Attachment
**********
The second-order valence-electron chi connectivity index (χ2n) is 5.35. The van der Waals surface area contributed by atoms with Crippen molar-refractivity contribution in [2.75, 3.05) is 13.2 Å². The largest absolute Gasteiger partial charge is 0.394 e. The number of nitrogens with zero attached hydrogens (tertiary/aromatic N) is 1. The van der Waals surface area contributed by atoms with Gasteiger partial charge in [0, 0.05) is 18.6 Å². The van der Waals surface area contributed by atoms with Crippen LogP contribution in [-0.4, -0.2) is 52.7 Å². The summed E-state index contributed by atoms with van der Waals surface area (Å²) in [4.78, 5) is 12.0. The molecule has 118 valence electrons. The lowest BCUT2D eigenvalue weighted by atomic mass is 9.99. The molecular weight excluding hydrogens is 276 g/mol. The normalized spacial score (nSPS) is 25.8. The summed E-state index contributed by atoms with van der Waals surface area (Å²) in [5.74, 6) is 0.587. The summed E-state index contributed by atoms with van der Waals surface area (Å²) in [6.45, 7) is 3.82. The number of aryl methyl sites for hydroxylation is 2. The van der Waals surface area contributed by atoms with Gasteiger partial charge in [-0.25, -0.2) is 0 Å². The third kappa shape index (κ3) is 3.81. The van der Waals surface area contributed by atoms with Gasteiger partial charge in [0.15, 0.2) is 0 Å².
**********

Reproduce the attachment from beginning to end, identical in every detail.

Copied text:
The second-order valence-electron chi connectivity index (χ2n) is 5.35. The van der Waals surface area contributed by atoms with Crippen molar-refractivity contribution in [2.75, 3.05) is 13.2 Å². The largest absolute Gasteiger partial charge is 0.394 e. The number of nitrogens with zero attached hydrogens (tertiary/aromatic N) is 1. The van der Waals surface area contributed by atoms with Gasteiger partial charge in [0, 0.05) is 18.6 Å². The van der Waals surface area contributed by atoms with Crippen LogP contribution in [-0.4, -0.2) is 52.7 Å². The summed E-state index contributed by atoms with van der Waals surface area (Å²) in [4.78, 5) is 12.0. The molecule has 118 valence electrons. The lowest BCUT2D eigenvalue weighted by atomic mass is 9.99. The molecular weight excluding hydrogens is 276 g/mol. The normalized spacial score (nSPS) is 25.8. The summed E-state index contributed by atoms with van der Waals surface area (Å²) in [5.74, 6) is 0.587. The summed E-state index contributed by atoms with van der Waals surface area (Å²) in [6.45, 7) is 3.82. The number of aryl methyl sites for hydroxylation is 2. The van der Waals surface area contributed by atoms with Gasteiger partial charge in [-0.25, -0.2) is 0 Å². The third kappa shape index (κ3) is 3.81. The van der Waals surface area contributed by atoms with Gasteiger partial charge in [0.15, 0.2) is 0 Å².